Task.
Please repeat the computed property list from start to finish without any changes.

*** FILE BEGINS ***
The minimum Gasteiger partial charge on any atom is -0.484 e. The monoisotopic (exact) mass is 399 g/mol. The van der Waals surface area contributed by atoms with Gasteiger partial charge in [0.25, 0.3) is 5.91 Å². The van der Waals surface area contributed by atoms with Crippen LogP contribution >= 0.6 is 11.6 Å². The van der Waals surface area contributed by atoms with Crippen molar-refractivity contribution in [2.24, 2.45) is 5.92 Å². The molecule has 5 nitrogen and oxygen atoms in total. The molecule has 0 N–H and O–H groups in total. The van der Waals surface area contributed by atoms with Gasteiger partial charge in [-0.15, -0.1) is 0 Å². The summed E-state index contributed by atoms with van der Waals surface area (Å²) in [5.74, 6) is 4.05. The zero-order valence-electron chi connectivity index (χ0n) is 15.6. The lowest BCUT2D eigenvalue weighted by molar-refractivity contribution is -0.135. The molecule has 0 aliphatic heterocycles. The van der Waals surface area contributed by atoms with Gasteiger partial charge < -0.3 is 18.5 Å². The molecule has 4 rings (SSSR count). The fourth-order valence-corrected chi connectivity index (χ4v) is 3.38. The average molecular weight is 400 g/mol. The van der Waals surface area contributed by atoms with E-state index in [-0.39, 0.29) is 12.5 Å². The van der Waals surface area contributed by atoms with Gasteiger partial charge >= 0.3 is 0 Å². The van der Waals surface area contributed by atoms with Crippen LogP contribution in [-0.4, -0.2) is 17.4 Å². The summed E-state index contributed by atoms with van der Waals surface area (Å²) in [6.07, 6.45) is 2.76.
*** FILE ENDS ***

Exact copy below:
The minimum Gasteiger partial charge on any atom is -0.484 e. The monoisotopic (exact) mass is 399 g/mol. The van der Waals surface area contributed by atoms with Gasteiger partial charge in [0.25, 0.3) is 5.91 Å². The van der Waals surface area contributed by atoms with Crippen LogP contribution >= 0.6 is 11.6 Å². The van der Waals surface area contributed by atoms with Crippen molar-refractivity contribution in [2.24, 2.45) is 5.92 Å². The molecule has 5 nitrogen and oxygen atoms in total. The molecule has 0 N–H and O–H groups in total. The van der Waals surface area contributed by atoms with Gasteiger partial charge in [-0.15, -0.1) is 0 Å². The summed E-state index contributed by atoms with van der Waals surface area (Å²) in [5.74, 6) is 4.05. The zero-order valence-electron chi connectivity index (χ0n) is 15.6. The lowest BCUT2D eigenvalue weighted by molar-refractivity contribution is -0.135. The molecule has 0 aliphatic heterocycles. The van der Waals surface area contributed by atoms with Gasteiger partial charge < -0.3 is 18.5 Å². The molecule has 4 rings (SSSR count). The fourth-order valence-corrected chi connectivity index (χ4v) is 3.38. The average molecular weight is 400 g/mol. The van der Waals surface area contributed by atoms with E-state index in [-0.39, 0.29) is 12.5 Å². The van der Waals surface area contributed by atoms with Gasteiger partial charge >= 0.3 is 0 Å². The van der Waals surface area contributed by atoms with Crippen LogP contribution in [-0.4, -0.2) is 17.4 Å². The summed E-state index contributed by atoms with van der Waals surface area (Å²) in [6.07, 6.45) is 2.76.